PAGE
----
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By Tom Peacock | 20 Sep 2023 |

Chindit (Pat Dobbs, red) beats Knight in the Fortune Stakes at Sandown Credit: Edward Whitaker

Dr Cyrus Poonawalla's flying visit to Sandown proved worthwhile as he got to see another winning effort from Chindit, who is set to start his stallion life in India next year.

In July it was announced that the five-year-old by Wootton Bassett would be switching to Poonawalla's ownership from Michael Pescod within the Richard Hannon stable. Having finished second in the Lockinge, Chindit built upon an impressive total of Group victories in the Superior Mile Stakes at Haydock earlier in the month. Despite a penalty and unrelenting rain in Esher, he was able to grind out the Listed Chasemore Farm Fortune Stakes.

"It was a win that we were a little worried about because of the ground but all the way up we could see clearly that he was handling it well," Poonawalla, who was only visiting from India for the day, said.

"He’s a very lion-hearted horse and he took the challenge the way he should and held on to win."

It seems likely the Challenge Stakes at Newmarket will be Chindit's next target and after that there is likely to be a discussion as to whether he heads straight to Poonawalla's stud or chances his arm in adding a Group 1 win internationally before retiring.

"He’s by an up and coming champion sire and that’s what you need if you want a horse to retire to stud," he added.

"I’ve got 100 mares to give him of my own and he has got a good female line [Derby winner Motivator is under the third dam] and that could carry him through.

"We may if the ground holds on run him once more, I’m very keen, the trainer's keen to do that. Well, if he wins that we may change our plans, not for taking him to India, but otherwise he’s all set to go home."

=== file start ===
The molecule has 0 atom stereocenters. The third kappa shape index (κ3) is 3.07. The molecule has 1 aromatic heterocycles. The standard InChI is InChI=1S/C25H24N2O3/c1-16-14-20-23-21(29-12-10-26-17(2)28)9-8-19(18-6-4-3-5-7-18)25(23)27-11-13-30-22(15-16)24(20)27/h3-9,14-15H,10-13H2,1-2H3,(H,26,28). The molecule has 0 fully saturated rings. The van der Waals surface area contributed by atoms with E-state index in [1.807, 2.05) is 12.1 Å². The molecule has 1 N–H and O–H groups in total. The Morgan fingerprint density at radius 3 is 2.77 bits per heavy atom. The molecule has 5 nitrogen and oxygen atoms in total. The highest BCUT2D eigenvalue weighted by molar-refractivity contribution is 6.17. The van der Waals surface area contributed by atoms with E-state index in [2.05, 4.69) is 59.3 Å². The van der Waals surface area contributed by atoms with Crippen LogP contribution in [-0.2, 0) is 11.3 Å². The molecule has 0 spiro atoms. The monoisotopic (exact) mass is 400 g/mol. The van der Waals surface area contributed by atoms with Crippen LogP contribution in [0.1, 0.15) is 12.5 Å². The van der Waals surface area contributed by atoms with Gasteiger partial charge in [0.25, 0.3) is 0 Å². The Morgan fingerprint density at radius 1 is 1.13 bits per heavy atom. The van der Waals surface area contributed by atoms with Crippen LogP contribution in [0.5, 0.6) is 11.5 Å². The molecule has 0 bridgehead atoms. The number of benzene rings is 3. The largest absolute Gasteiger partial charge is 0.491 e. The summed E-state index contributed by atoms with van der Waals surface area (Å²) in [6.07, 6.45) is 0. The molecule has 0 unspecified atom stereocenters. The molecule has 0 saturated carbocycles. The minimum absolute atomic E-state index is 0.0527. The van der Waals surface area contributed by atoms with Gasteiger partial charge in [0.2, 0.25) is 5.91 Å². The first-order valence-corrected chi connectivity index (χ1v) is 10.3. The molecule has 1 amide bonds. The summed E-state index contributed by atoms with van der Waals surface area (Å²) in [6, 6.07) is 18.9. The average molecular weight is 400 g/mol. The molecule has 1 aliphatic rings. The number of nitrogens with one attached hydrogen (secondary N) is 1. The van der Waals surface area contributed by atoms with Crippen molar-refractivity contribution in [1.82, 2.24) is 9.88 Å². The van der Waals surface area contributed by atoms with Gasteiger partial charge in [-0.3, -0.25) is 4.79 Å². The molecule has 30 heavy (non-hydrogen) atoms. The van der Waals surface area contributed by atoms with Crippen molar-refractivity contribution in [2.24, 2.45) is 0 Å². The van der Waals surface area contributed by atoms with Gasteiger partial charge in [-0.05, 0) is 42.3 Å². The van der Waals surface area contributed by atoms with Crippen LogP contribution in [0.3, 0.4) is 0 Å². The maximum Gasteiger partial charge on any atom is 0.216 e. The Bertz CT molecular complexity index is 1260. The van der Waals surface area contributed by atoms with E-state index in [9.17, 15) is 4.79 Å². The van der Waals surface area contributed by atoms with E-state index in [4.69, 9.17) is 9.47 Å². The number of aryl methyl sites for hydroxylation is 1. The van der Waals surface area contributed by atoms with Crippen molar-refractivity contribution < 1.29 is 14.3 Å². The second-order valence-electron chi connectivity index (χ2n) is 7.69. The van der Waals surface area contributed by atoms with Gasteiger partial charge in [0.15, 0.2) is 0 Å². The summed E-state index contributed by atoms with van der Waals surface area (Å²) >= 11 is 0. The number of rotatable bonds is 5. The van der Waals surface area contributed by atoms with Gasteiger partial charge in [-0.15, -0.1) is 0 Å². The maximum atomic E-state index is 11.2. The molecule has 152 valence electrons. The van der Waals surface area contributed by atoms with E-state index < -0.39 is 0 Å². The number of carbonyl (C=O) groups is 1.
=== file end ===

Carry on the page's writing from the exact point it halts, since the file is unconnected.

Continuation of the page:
The result was one boost for Book 1 of the Tattersalls October Yearling Sale, where Kilminfoyle House Stud consigns a full-brother to Chindit.

Earlier in the card there had been another update for Chasemore's Andrew Black after Dambuster made a promising winning debut in the British Stallion Studs EBF Maiden Stakes over a mile.

The Kingman colt reached 750,000gns at Book 1 last year but was one of those caught up in the non-payment episode involving owner Saleh Al Homaizi and Black bought him back privately from the auctioneer.

A half-brother to Uncle Bryn, now a Listed winner in Australia, and brother to Prestige Stakes winner Boomer, the Andrew Balding-trained juvenile looked quite green but had enough in his armoury to beat Go Daddy by a head .

His half-brother by Sea The Moon is catalogued in this year’s Book 1 and is considered a similarly good middle-distance type for the future.

"We got very well paid for him and 750,000gns is the biggest price we’ve sold a horse for, so it was quite a big decision to buy him back especially when you’ve budgeted for the following year," said Black.

"We take the decision to sell all the colts but he was one we thought a lot of."